If I could have a polite conversation with Dr. Varmus, something I have been trying to do, I would discuss the need to change the overall message that is presented to the world about how successful we have been at treating and curing childhood cancer. The fact of the matter is, if you remove the cure rate for ALL from the overall statistics utilized for the successful treatment of childhood cancer, we may be left with a vastly different picture of the cure rate. You may find that what is left is an overall cure rate of approximately thirty (30) to thirty-five (35) percent of children diagnosed with cancer, other than ALL. What this insidious truth does is call into question the job performance of people such as Dr. Varmus and Francis Collins, M.D., the head of NIH. That does not bode well for job security, not to mention what scrutiny the truth may draw from members of Congress or the general public.
Therein lies the problem. On the one hand, it is great to be able to send out the message of success to demonstrate just how far medical science has ventured. Unfortunately, this positions those of us fighting to change the message and bring forth cures to all forms of childhood cancer squarely at odds with the individuals in charge of childhood cancer research policy on the federal level.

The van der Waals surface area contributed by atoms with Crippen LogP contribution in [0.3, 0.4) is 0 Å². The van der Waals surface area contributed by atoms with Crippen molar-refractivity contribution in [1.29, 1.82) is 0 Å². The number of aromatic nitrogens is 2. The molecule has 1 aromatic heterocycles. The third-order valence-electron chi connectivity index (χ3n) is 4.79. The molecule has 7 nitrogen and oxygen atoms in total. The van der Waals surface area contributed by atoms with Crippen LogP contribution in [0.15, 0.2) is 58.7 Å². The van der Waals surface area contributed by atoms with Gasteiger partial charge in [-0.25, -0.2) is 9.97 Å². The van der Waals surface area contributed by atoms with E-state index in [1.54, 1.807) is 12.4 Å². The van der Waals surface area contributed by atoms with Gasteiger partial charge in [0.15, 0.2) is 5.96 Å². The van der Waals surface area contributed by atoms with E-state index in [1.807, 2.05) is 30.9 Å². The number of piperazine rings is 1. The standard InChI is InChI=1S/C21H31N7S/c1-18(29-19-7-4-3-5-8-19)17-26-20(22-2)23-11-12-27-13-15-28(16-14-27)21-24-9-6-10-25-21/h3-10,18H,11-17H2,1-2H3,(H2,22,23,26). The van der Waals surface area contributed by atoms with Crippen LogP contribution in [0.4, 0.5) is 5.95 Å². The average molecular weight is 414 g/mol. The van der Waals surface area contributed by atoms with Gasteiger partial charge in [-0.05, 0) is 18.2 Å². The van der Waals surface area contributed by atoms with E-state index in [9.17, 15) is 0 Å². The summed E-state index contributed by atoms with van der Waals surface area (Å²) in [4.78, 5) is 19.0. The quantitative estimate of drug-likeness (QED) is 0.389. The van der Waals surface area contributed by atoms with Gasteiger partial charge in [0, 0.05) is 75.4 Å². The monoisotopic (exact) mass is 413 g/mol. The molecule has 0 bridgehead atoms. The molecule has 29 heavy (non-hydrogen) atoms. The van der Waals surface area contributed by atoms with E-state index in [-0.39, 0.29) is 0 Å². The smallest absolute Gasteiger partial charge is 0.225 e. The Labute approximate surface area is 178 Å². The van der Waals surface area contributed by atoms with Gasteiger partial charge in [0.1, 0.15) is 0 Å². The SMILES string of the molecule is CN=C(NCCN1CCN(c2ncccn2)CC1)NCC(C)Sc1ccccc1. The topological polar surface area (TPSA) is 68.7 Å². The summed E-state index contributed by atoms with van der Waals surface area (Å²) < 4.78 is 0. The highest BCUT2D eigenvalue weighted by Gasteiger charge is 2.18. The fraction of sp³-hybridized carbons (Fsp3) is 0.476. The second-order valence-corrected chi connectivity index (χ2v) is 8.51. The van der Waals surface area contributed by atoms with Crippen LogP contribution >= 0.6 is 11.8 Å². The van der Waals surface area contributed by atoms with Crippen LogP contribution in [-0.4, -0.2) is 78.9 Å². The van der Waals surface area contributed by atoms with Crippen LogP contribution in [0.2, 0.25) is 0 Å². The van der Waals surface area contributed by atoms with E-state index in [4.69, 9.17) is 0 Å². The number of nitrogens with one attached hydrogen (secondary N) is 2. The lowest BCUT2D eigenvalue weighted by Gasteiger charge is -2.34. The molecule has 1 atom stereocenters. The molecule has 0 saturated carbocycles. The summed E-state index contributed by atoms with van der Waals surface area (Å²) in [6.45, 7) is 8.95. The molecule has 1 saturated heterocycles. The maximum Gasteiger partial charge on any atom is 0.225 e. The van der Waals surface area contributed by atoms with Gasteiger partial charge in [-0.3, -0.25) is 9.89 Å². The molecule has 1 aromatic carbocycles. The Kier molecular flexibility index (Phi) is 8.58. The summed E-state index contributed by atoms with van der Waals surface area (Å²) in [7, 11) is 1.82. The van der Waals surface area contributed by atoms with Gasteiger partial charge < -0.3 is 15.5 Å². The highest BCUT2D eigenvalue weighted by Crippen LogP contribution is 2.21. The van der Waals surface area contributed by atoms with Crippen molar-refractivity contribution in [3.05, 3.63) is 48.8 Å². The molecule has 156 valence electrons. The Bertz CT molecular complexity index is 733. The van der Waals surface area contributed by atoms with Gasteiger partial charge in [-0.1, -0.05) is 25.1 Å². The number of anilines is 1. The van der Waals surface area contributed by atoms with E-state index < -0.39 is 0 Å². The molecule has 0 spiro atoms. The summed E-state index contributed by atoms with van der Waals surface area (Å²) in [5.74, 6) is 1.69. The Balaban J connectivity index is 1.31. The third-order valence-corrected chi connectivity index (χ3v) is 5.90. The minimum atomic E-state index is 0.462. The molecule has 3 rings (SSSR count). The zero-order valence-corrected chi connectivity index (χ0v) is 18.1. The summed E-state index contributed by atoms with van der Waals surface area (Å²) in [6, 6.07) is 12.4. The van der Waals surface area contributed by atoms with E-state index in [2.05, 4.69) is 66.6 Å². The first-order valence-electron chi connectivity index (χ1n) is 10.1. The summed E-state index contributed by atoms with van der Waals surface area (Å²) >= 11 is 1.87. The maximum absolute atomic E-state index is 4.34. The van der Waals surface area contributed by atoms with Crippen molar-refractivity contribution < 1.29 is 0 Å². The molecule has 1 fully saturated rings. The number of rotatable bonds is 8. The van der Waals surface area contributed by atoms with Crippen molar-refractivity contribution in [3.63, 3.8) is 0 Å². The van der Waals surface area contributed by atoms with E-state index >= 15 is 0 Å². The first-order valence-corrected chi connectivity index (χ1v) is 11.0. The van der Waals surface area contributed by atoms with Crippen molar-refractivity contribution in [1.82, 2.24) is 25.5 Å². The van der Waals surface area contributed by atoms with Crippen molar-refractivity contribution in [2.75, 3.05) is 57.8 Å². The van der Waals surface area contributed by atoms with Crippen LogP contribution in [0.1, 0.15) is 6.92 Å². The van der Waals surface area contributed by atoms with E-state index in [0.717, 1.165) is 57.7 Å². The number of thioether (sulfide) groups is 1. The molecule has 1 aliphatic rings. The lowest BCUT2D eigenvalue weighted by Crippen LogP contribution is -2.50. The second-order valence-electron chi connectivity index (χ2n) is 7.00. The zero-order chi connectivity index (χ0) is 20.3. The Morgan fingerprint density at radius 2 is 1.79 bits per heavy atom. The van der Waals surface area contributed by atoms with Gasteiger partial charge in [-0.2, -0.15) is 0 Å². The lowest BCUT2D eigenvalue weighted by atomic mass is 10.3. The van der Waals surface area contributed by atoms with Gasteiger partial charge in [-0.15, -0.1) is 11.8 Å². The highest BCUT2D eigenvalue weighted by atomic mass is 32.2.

Unfortunately, I know more children who have passed away from childhood cancer than I do who have survived. This includes my daughter. Does this suggest that all of these children, literally hundreds, have been completely unlucky and diagnosed with the “wrong” form of cancer? Or, does this simply mean that the curtains are being drawn back on Oz and light is being shed upon the problem with the message that is being distributed to the general public? Either way, care needs to be taken with the words, images and numbers that are presented about just how successful we are in treating children with cancer. If the wrong message continues to be disseminated, the childhood cancer community will continue to struggle for the awareness and funding that is so desperately needed across the world.
Jonathan Eric Agin is a childhood cancer advocate, speaker and an attorney (www.jonathanagin.com) in Washington, DC. He is married to Neely Agin and is the father of Alexis, Gabriel and Trevor Agin. Alexis was diagnosed in April 2008 with a tumor in her brainstem and battled for 33 months before passing away on January 14, 2011. Mr. Agin, along with his wife, run a Washington, DC chapter of a pediatric brain cancer foundation. In his spare time, Jonathan participates in endurance events, such as triathlons and running races to raise increased awareness for childhood cancer.